Chapter 4: Oxygen Saturation

Oxygen Saturation

What is Oxygen Saturation?

Oxygen saturation refers to the percentage of hemoglobin molecules saturated with oxygen. Hemoglobin molecules can each carry four oxygen molecules; the oxygen binds or attaches to hemoglobin molecules. Oxygen saturation provides information about how much hemoglobin is carrying oxygen, compared to how much hemoglobin is not carrying oxygen.

Why is Oxygen Saturation Measured?

Healthcare providers measure oxygen saturation because it provides information about a client’s state of health. The body’s tissues and organs require oxygen for metabolism, and oxygen saturation can reveal whether there is sufficient oxygen in the blood or whether the client is in a state called hypoxemia (insufficient oxygen in the blood).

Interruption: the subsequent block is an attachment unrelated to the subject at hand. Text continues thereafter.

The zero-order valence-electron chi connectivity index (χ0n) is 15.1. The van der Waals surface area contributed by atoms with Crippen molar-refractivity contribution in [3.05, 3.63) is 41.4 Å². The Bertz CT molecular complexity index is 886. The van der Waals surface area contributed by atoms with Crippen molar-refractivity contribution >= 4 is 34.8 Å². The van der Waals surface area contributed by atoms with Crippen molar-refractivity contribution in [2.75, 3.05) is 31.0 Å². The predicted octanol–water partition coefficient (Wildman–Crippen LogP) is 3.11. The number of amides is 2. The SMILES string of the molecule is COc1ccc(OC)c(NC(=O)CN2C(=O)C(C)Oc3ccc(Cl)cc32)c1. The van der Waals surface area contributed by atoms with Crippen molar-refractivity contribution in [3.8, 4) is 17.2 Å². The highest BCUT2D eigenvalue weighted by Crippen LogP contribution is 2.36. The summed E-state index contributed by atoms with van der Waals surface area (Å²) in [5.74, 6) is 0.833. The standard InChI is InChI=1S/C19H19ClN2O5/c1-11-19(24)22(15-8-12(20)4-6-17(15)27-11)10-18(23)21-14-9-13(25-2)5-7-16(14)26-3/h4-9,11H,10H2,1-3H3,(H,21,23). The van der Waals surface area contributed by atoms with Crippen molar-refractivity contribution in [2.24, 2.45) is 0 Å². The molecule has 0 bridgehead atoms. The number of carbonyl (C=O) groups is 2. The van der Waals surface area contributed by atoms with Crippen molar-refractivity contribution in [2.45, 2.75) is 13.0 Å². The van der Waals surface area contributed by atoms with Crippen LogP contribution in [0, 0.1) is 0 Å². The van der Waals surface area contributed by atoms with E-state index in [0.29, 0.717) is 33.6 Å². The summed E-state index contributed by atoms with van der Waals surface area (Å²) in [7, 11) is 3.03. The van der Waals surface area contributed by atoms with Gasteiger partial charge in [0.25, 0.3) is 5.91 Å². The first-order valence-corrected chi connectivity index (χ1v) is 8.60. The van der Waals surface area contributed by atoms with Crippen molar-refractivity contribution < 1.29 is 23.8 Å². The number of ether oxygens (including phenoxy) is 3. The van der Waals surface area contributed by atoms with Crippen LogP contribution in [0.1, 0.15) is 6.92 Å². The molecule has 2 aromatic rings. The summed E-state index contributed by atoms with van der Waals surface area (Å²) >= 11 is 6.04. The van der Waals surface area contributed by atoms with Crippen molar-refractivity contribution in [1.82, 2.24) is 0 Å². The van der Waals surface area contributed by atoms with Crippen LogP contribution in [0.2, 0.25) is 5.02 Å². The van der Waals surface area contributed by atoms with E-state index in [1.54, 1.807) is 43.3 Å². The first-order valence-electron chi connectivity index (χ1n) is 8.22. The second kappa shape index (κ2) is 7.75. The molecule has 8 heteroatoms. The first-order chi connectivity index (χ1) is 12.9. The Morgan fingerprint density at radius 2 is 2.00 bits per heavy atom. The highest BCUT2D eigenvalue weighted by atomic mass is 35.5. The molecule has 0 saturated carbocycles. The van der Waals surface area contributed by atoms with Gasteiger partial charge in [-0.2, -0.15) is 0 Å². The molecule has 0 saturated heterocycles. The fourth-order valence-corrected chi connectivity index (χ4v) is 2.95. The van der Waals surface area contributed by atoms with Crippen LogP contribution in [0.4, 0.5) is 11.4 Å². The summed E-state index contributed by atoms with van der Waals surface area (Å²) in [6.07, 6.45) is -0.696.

Oxygen saturation levels can influence clinical decisions about whether the client is receiving sufficient oxygen and/or requires supplemental oxygen. Oxygen saturation levels are also monitored during and after surgeries and treatments and to assess a client’s capacity for increased activity.


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Vital Sign Measurement Across the Lifespan - 2nd Canadian Edition by Jennifer L. Lapum; Margaret Verkuyl; Wendy Garcia; Oona St-Amant; and Andy Tan is licensed under a Creative Commons Attribution 4.0 International License, except where otherwise noted.

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